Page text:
Watch the webinar
- Ahmed Goga, Director of Regional Policy & Clusters, CBI
- Heidi Mottram, Chief Executive Officer, Northumbrian Water
- Carl Sizer, Head of Regions, PwC
- Andy Williams, Strategy Director, AstraZeneca
- Liz Moseley, Editor and Partner, Tortoise Media (Chair)
In this session:
- Place-making is all about the story behind the place, story / opportunities to shape.
- It matters because how a place projects and describes itself to its own communities and businesses will be so important moving forward as we start driving growth in regions and the national economy.
- In general, do businesses do a good job about explaining what good things they do in a place. But it’s more important now than ever that businesses set out what they’re doing in their localities and what they're up to:
- e.g., job creation, wider impacts on supply chains, inward foreign investment.
- Next steps are to think about forming long-term partnerships with metro mayors etc - wider group on business, local authorities, educational institutions.
Heidi Mottram OBE:
- From a water company perspective, we have an incredibly strong sense of place as the resource we work with is very geographically centric. Water companies take huge interest in the regions we serve and act as anchor institutions for others to gather around.
- An example: using powers of facilitation, decided to set ourselves a challenge 5 years ago that for every £1 we spend as a company (£400m a year), that 60p of that will be spent in the regions we serve. Serve Northeast but also in Essex and Suffolk.
- Really keen to help other businesses thrive and grow their businesses alongside working with them.
- Businesses don’t need to do this on their own – real power in partnerships and local ecosystems.
- Work with the charity national energy action – are able to work with them to achieve their own internal target of eradicating water poverty in their regions. Using momentum that other people have.
- Also involved in the local LEPs and have been looking at this from academic point of view – regions and places that have a strong sense of identity outperform other areas economically.
- On Metro Mayors can be powerful beacons for a whole range of activity. Work with James Driscoll – very passionate about new zero so have been working together on a regional coalition called ‘Northeast Net-Zero’ and worked with Ben Houchen on a common underground asset map which is being scaled up around the country.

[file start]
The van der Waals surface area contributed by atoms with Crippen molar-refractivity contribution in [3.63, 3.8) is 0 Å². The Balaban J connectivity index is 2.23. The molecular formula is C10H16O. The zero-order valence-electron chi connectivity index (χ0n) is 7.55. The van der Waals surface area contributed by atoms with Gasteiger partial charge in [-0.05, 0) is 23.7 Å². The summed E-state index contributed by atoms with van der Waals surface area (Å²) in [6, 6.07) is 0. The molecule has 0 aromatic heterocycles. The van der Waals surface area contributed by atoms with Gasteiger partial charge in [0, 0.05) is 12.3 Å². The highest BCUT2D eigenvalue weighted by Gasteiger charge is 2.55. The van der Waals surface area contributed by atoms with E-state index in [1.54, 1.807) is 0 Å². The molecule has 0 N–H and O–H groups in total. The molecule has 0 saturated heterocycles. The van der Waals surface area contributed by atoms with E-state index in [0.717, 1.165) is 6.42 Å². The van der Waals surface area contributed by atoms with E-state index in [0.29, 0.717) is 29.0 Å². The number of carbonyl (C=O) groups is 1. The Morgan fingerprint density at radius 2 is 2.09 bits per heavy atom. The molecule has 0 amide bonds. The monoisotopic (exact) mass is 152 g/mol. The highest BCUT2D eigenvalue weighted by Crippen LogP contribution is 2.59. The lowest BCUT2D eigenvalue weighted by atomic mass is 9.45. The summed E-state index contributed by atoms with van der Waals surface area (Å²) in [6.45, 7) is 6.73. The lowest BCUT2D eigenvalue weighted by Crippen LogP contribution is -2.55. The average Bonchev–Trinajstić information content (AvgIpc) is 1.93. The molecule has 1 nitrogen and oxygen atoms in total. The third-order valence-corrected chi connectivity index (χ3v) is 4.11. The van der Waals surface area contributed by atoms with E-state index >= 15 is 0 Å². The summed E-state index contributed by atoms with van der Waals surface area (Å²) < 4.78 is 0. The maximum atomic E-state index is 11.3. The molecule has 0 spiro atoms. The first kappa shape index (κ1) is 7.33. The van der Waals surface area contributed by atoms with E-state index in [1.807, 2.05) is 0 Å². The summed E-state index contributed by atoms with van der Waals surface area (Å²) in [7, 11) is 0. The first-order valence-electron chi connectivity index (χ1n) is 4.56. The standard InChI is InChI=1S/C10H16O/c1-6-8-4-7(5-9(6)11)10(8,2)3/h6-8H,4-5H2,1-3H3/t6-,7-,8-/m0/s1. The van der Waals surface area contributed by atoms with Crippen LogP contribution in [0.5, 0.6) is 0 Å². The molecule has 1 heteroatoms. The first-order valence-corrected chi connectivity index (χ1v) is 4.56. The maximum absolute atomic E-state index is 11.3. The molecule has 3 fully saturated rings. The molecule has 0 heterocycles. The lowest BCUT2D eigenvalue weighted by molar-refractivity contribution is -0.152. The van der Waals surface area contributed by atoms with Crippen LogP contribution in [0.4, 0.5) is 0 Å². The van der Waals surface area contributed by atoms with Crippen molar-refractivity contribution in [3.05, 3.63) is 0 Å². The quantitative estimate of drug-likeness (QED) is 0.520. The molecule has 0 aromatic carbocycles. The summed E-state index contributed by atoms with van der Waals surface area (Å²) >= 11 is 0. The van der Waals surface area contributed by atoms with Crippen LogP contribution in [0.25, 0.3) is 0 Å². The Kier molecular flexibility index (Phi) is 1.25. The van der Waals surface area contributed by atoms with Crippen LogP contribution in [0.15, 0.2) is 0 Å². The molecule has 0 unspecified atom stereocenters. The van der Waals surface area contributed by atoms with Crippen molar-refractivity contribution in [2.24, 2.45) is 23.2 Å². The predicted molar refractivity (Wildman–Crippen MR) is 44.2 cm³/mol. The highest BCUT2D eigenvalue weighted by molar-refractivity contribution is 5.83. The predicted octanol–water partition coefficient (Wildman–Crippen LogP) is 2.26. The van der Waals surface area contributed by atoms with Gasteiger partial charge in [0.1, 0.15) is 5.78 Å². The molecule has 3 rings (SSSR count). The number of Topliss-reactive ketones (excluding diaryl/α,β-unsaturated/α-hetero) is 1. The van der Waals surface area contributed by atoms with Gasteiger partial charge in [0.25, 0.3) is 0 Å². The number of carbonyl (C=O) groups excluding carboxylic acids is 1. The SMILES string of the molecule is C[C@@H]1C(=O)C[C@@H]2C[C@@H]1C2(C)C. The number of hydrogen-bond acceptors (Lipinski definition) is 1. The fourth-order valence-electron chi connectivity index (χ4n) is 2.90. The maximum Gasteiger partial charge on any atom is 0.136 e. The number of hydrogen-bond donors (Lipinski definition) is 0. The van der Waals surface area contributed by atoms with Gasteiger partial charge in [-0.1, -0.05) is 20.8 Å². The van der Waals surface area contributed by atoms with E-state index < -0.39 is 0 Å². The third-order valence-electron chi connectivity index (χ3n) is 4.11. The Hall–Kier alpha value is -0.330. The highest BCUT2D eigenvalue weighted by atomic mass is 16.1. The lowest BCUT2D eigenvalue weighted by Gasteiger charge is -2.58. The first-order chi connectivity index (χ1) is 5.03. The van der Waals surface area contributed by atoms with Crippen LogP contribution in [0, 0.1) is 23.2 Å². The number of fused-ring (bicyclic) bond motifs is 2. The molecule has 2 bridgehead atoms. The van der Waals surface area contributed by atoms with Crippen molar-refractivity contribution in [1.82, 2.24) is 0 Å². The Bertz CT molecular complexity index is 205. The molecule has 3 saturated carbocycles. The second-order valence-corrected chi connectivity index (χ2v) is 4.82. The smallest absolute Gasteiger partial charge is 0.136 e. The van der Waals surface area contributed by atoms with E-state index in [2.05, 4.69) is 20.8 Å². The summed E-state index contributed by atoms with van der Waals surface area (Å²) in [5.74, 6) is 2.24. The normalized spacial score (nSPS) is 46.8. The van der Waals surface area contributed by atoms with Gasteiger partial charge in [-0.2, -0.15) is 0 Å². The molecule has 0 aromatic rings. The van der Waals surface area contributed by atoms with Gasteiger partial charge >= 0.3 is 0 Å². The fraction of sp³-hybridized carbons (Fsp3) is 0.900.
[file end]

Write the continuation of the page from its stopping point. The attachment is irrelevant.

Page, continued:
- Hosting an Innovation Festival - 12-15 July at Newcastle which everyone can get involved with.
- AstraZeneca has multiple sites in the UK, but the real story is about Cambridge - decided to go from 500 - 4,500 staff here over 4-5 year period. Came to place-making by necessity rather than by design.
- Wanted to come into the area because it had strong sense of identity which they found attractive, but only as city of 120,000 people but knew is they landed into the area with additional 4000 people - wanted to do a "do no harm" attitude to be "more like Cambridge" – recognised quality of life really important.
- New recruits and employees relocating also had to be considered – not just employees but residents of Cambridge. So, they worry about housing, local schools, traffic - all sorts of things that normal people think about.
- Astra Zeneca had to take a holistic view as they invested in the area. Spent a lot of time talking to resident’s associations / parish councils, listening to concerns and working around them.
- Has taken 5 years to know how decisions are made locally and that local businesses are there to support local authorities.
- Cambridge has a city deal – at a combined authority level it’s quite complex and work well on industrial strategies but trickier now they’re central pots of funding.
- Story of a place is so important as it’s a collaborative narrative the whole ecosystem of a place can get behind.
- PwC have 17 offices outside of London, biggest is Belfast with 3,000 people there - why? Because eco-system of local government and Queen's university who wanted to support created an attractive offer for them to invest there.
- Recent research has found PwC are directly / indirectly contributing to £500m per year impact on Northern Ireland economy – from PwC operations and supply chains. Have helped to grow local economy.
- Has led to additional foreign direct investment off the back of a story of growth.
- Local influencers / stakeholders know the story - foreign direct investment coming into a space off the back of growth and story about a place.
- Southampton example: big port, fantastic maritime and defence capabilities – challenge is how do you create collective momentum to start selling that story to attract public, private, and international investment.
- Metrics: some metrics you can go after on economic impact, but more indirect impacts you want to see – and what’s harder to measure e.g., social value.